Once More among the Prophets; Jonathan Consoles David; Sharp Words
Old Testament miniatures with Latin, Persian, and Judeo-Persian inscriptions
Purchased by J. P. Morgan, Jr., 1916
The Crusader Bible, also known as the Morgan Picture Bible, the Maciejowski Bible, and the Shah ‘Abbas Bible, is not only one of the greatest medieval manuscripts in the Morgan, it also ranks as one of the incomparable achievements of French Gothic illumination.
The miniatures represent one of the greatest visualizations of Old Testament events ever made. Some of the stories and their heroes are well known, but there are also accounts of less familiar Israelites who fought for the Promised Land—tales that resonate to this day. There are incredibly violent battle scenes in which the implements of war are so accurately depicted they could be replicated. And there are scenes of everyday life, love, hate, and envy, as well as adultery, rape, and murder—all set in thirteenth-century France.
Once More among the Prophets
Infuriated by the behavior of his officers, Saul decides to pursue David himself. But the king fares no differently than his envoys. When he finally catches up to David and Samuel, Saul is overcome by the spirit of the Lord. He begins to prophesy and pulls his mantle over his head; for a full day and night, the king will lay down naked and prophesy with the rest. (1 Kings 19:21–24)
Jonathan Consoles David
David, armed with spear and sword, secretly meets with Jonathan. The friends swear loyalty to each other and agree on a plan that will insure David's safety. Jonathan will approach his father on David's behalf in order to determine the king's mind. If the king is still intent on harming David, Jonathan will send warning. (1 Kings 20:1–17)
It is the feast of the New Moon. Servants bustle about the high table with wine and platters of fish. As an evil spirit whispers in his ear, Saul becomes aware of David's absence. Jonathan apologizes on behalf of his friend, explaining that David has traveled to Bethlehem to sacrifice with his family. Suspecting treachery, Saul curses Jonathan and prepares to hurl an enormous javelin at him. Jonathan escapes harm and is now convinced of his father's evil intentions. (1 Kings 20:27–33)
Folio 31v (Latin)
Upper left: How, when Saul had sent various messengers to capture David, and all of them, having forgotten the task for which they had been sent, had begun prophesying, at length the king himself went, furious, to that place. Still, before he had come there, the spirit of God was upon him and he went on his way, prophesying, and came to the place where Samuel and David were and prophesied before them and stripped himself of his own clothes. (I Samuel 19: 21–24)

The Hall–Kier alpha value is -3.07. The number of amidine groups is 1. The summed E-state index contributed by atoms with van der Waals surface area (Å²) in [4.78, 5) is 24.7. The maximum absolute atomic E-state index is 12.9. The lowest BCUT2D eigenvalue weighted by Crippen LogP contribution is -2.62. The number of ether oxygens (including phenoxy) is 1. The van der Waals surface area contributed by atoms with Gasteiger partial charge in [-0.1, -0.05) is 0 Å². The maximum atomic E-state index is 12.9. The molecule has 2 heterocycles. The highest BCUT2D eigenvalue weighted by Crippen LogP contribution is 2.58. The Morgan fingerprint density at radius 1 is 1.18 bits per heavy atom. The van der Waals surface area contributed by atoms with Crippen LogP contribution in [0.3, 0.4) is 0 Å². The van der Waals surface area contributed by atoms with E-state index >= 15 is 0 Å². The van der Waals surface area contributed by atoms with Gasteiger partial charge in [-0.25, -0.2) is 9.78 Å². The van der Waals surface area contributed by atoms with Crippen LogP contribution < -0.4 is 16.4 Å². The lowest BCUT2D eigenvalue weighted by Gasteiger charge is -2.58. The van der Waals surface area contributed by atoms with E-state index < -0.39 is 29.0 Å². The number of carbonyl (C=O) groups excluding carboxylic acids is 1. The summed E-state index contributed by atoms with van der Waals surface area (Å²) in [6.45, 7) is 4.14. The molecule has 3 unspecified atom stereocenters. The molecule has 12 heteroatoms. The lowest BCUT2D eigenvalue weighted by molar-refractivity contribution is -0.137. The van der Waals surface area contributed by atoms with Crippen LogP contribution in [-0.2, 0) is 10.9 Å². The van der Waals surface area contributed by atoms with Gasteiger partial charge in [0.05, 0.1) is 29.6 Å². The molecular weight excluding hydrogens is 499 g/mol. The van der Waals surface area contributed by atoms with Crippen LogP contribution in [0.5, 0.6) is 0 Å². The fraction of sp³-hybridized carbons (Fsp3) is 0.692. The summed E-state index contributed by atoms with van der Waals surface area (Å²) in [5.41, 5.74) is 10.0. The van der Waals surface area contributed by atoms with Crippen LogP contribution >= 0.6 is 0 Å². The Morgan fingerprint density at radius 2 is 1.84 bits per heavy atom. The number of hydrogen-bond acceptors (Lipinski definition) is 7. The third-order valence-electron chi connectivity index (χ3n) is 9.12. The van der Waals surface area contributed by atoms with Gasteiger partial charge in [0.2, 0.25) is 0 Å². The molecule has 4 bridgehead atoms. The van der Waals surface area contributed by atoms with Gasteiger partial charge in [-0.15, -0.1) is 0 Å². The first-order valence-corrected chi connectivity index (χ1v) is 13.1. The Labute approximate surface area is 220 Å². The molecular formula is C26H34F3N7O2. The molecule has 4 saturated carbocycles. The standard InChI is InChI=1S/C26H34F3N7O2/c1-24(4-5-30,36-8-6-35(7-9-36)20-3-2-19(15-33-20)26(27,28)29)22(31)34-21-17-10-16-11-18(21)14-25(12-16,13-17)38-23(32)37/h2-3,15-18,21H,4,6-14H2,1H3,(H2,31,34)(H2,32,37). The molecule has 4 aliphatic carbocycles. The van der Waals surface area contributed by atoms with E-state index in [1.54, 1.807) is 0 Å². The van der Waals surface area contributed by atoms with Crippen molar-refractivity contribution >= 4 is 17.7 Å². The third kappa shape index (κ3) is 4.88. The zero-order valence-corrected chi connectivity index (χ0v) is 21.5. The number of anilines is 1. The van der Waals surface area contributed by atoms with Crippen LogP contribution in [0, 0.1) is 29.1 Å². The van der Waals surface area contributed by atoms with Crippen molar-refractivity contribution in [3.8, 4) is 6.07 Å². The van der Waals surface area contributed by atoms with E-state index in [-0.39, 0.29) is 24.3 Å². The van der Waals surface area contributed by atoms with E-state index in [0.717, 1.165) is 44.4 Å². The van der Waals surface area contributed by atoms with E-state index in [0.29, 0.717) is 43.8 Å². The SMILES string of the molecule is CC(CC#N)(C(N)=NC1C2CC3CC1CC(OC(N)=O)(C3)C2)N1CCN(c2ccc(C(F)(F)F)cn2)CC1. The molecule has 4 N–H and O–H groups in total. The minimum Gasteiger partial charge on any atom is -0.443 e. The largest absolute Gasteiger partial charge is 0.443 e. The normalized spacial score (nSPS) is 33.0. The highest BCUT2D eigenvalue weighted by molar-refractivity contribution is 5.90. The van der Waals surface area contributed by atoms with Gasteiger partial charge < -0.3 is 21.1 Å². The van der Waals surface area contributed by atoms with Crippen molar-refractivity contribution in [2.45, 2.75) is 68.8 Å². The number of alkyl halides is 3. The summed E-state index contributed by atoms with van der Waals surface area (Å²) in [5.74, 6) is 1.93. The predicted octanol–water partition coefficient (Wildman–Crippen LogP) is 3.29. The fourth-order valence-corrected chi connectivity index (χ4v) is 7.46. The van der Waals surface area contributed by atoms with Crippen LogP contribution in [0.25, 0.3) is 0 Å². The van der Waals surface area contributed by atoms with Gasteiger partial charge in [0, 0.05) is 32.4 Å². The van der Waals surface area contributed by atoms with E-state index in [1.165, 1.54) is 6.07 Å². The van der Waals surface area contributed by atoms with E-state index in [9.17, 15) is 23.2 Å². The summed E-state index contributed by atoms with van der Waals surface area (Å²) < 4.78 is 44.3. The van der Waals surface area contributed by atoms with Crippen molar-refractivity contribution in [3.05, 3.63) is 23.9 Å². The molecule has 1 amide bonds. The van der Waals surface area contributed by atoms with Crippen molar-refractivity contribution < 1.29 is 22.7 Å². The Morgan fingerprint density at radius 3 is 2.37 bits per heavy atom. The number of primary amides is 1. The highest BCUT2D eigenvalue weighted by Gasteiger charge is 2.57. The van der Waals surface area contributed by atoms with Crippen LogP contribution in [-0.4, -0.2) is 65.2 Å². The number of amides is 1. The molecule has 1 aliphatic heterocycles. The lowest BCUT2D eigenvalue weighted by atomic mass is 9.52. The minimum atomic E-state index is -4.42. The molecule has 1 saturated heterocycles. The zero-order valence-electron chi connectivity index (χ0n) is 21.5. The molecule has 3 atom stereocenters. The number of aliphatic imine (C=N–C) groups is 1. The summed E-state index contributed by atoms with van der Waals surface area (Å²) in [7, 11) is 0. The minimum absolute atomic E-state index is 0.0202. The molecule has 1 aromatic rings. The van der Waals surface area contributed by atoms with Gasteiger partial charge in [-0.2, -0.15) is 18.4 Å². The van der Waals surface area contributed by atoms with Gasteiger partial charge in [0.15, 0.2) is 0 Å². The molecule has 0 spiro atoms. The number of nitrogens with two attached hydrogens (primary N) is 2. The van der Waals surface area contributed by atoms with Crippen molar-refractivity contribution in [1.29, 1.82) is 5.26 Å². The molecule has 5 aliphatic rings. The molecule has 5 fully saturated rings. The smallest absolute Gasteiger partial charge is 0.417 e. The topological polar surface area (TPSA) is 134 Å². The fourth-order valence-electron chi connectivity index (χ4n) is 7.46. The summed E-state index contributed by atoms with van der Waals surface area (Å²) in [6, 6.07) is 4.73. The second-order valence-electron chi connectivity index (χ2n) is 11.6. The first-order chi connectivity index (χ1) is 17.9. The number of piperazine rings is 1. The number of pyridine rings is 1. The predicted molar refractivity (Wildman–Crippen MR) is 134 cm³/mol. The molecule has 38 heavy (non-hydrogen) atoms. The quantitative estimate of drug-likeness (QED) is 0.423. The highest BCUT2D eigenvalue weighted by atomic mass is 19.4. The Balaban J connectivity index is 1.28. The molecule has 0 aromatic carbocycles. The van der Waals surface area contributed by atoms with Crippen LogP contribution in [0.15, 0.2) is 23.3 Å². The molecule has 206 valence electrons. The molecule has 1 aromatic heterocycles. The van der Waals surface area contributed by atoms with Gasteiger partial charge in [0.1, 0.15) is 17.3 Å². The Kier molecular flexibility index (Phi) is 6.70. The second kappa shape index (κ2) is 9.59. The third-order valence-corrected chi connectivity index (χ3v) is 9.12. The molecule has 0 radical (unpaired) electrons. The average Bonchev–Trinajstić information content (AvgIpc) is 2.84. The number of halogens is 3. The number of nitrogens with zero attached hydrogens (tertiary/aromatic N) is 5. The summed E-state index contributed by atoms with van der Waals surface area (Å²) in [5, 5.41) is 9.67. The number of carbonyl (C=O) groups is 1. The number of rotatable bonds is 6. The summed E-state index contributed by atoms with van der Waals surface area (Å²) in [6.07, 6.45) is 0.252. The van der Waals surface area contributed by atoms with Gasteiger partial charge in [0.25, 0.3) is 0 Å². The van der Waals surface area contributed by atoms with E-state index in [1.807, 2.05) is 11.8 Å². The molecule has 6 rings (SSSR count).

Upper right: How David, still on the run, talks to Jonathan, the king’s son, and complains about his father’s wrongdoings. Now, the latter orders him to hide in the field on the next day, the first day of the month, promising him to go to the king, intervene on his behalf, and, if he finds something, to faithfully, yet secretly, report it to him by shooting arrows. (I Samuel 20:11–23)
Lower half: How, when Saul, sitting at the table, had asked why David did not come to dine with him, and Jonathan pretended that he had gone to Bethlehem to sacrifice, the king, angered, reproached his son with harsh words, ordering him to bring David to him that he might be killed. When Jonathan asked: ’What has he done to earn his death?’, the king, greatly disturbed, wished to pierce him with his spear. (I Samuel 20: 24–34)
Folio 31v (Persian)
Persian foliation: 13
Upper left margin: Thrice the king dispatched people to capture David, and all three times they stood in prayer and forgot to capture David. The king became angry at this and he himself rose and went after David but he [also] removed his clothes and stood in prayer and forgot David and he also did not capture [him].
Upper right margin: When David escaped, he came before the king’s son and said, "Why does your father bear enmity towards me?" The king’s son consoled him and said to him, "Tomorrow go to the countryside and hide in a corner, for tomorrow is the feast day and the king will go to the countryside and I will find out about your situation.
Lower half, below Latin inscription: And tomorrow which was the feast day, the king sat and they brought out the spread of food and he asked his son, "Why is not David present at the meal?" He replied that he has gone to a village to offer a sacrifice. The king said, "Go after him and bring him." The son said, "What sin has he committed that you wage war against him?" The king had a spear in hand and he charged toward his son.
Folio 31v (Judeo-Persian)
Upper half, below Latin: When David fled to the king’s son, he said to him, "Why is your father my enemy?" The king’s son, who loved David, said, "Go tomorrow into the plain and hide in a corner; when the festival is over I will come to you to inform you."
Lower half, above Latin: The next day was the first of the month, the king laid a table [for a feast]. Since David remained in Bethlehem, the king asked Jonathan why he [David] had not come. Jonathan answered, "He remained in Bethlehem." The king grew angry and he threw a spear to strike his head. The spear missed its aim, as it is written in Samuel, [chapter] 20.
Content consultant: Richard Leson
Persian translated by Sussan Babaie
Judeo-Persian translated by Vera Basch Moreen
Latin translation by Eran Lupu
After the commentary volume accompanying the Fine Art Facsimile edition by Faksimile Verlag Luzern / www.faksimile.ch